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Geisenheim

Geisenheim, about 11,800 inhabitants, lies 1 km to the east of Ruedesheim. In the west of its boundary on the border to Ruedesheim lies the Rheingau bath (indoor swimming pool), northeast of the city lies the best known district, the wine place Johannisberg.

Landmark of Geisenheim is the "Rheingau cathedral", the Catholic parish church "Zum Heiligen Kreuz" with double tower from the 16-th century. Because of its 600-year-old linden-tree on the city hall forecourt Geisenheim is also called linden city. Geisenheim has a tradition as a school city, early secondary schools were concentrated here; presently the state high school Rheingau school and the private high school of the Ursulinen which is accommodated in the former Osteinschen Palais are worth mentioning. The Osteinschen Palais was established in 1766-71 by Maximilian Amor Maria von Ostein who had inherited at that time the whole property of his uncle, the elector and archbishop from Mainz Johann Friedrich Graf von Ostein. From the Osteinschen Palais he allowed to build an avenue to the Niederwald where he allowed putting on the later so-called Osteinschen Park according to the model of an English forest park with several places of interest (knight's hall, magic cave, Rossel and the Eremitage) beside the hunting castle Niederwald.

The worldwide approved research institution of Geisenheim beside the advanced technical college of Wiesbaden - branch office Geisenheim - with the departments for wine-growing, horticulture, drink technology and land care for wine-growing and wine preparation is from special meaning. It was established in 1872 as a "royal educational establishment for fruit growing and wine-growing" as the Rheingau already belonged to Prussia. A Geisenheim citizen had contributed substantially to the fact that Geisenheim got the surcharge for the research institution. To persuade the Prussian king of the quality of the local fruit growing and wine-growing, he had sent him boxes with apples, pears, peaches and grapes. Already before he allowed to build the castle Monrepos which lies now on the area of the research institution, where emperors Wilhelm I visited him in 1874.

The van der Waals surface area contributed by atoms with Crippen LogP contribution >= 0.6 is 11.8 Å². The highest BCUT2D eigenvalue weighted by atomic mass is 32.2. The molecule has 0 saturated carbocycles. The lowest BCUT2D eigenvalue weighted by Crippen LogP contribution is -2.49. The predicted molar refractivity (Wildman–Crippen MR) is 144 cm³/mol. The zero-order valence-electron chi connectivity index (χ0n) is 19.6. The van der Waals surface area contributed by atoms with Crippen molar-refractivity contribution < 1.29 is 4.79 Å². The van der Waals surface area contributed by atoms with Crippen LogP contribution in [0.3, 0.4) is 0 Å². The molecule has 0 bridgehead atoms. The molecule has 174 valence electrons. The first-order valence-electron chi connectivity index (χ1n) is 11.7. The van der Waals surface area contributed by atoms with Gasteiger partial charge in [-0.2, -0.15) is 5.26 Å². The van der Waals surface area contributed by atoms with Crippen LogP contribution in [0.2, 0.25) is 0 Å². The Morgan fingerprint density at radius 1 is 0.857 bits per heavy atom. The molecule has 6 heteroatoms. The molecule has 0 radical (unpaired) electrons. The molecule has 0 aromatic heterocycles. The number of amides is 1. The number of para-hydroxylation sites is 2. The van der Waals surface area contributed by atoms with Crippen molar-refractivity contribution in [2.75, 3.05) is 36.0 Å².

On the Bischofsberg, which lies to the east of the city of Geisenheim the castle Johannisberg towers widely viewable the boundary. Around 1100 a Benedictine cloister had been founded here which was dedicated to the Baptist Johannis and which was abrogated after the Peasants' Wars in the 16-th century. In 1716 the prince's abbey Fulda acquired the Bischofsberg and allowed to build the baroque castle which the prince's abbots of Fulda used as a summer castle. In 1807 Napoleon gave the castle to his marshal Kellermann. In 1815 on the Viennese congress it was awarded emperors Franz I of Austria who gave it to his chancellor Metternich because of his salaries on the Viennese congress with the condition of the lasting wine tithe to the imperial house. During the 2-nd world war the castle was destroyed to a great extent and until 1951 it was rebuilt and after the death of the descendant of Prince Metternich it was acquired by the Oetker group.

 
 
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Bacharach
Frankfurt am Main
Loreley
Oberwesel
Sankt Goar
Mainz
Eltville am Rhein
Cloisters and wine
Wiesbaden
Ingelheim am Rhein
Limes (latin = border)
Geisenheim
Oestrich-Winkel
Bad Kreuznach
Bingen am Rhein
Bad Homburg v.d.H.
Bad Schwalbach
Bad Sobernheim
Ruin Disibodenberg
 
 
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